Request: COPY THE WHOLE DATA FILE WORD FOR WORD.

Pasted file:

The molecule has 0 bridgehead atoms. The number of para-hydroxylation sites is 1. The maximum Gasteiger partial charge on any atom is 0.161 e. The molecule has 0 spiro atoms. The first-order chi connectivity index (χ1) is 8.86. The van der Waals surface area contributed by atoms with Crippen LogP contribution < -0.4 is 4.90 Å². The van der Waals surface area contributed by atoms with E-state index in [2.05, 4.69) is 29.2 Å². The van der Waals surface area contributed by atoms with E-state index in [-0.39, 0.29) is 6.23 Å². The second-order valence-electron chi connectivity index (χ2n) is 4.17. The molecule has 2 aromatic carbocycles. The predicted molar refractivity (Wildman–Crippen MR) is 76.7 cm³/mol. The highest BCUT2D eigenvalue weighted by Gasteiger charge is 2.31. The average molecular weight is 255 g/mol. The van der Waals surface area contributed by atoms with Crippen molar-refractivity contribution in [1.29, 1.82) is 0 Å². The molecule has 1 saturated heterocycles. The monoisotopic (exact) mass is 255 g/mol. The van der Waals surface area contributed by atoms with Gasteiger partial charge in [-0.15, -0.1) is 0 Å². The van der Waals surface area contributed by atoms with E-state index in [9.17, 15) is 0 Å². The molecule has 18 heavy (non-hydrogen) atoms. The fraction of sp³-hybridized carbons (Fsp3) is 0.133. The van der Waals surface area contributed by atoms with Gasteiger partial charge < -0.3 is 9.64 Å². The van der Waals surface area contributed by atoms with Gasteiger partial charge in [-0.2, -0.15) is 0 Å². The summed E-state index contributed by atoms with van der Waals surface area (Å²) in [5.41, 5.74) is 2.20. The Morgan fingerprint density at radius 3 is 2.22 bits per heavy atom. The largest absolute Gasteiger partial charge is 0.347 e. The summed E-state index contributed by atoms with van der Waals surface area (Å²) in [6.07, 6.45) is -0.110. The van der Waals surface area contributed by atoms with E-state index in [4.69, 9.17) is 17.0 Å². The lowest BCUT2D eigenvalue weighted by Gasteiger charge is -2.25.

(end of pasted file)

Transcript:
The molecule has 0 bridgehead atoms. The number of para-hydroxylation sites is 1. The maximum Gasteiger partial charge on any atom is 0.161 e. The molecule has 0 spiro atoms. The first-order chi connectivity index (χ1) is 8.86. The van der Waals surface area contributed by atoms with Crippen LogP contribution < -0.4 is 4.90 Å². The van der Waals surface area contributed by atoms with E-state index in [2.05, 4.69) is 29.2 Å². The van der Waals surface area contributed by atoms with E-state index in [-0.39, 0.29) is 6.23 Å². The second-order valence-electron chi connectivity index (χ2n) is 4.17. The molecule has 2 aromatic carbocycles. The predicted molar refractivity (Wildman–Crippen MR) is 76.7 cm³/mol. The highest BCUT2D eigenvalue weighted by Gasteiger charge is 2.31. The average molecular weight is 255 g/mol. The van der Waals surface area contributed by atoms with Crippen molar-refractivity contribution in [1.29, 1.82) is 0 Å². The molecule has 1 saturated heterocycles. The monoisotopic (exact) mass is 255 g/mol. The van der Waals surface area contributed by atoms with Gasteiger partial charge in [-0.15, -0.1) is 0 Å². The van der Waals surface area contributed by atoms with E-state index in [9.17, 15) is 0 Å². The molecule has 18 heavy (non-hydrogen) atoms. The fraction of sp³-hybridized carbons (Fsp3) is 0.133. The van der Waals surface area contributed by atoms with Gasteiger partial charge < -0.3 is 9.64 Å². The van der Waals surface area contributed by atoms with Gasteiger partial charge in [-0.2, -0.15) is 0 Å². The summed E-state index contributed by atoms with van der Waals surface area (Å²) in [5.41, 5.74) is 2.20. The Morgan fingerprint density at radius 3 is 2.22 bits per heavy atom. The largest absolute Gasteiger partial charge is 0.347 e. The summed E-state index contributed by atoms with van der Waals surface area (Å²) in [6.07, 6.45) is -0.110. The van der Waals surface area contributed by atoms with E-state index in [4.69, 9.17) is 17.0 Å². The lowest BCUT2D eigenvalue weighted by Gasteiger charge is -2.25.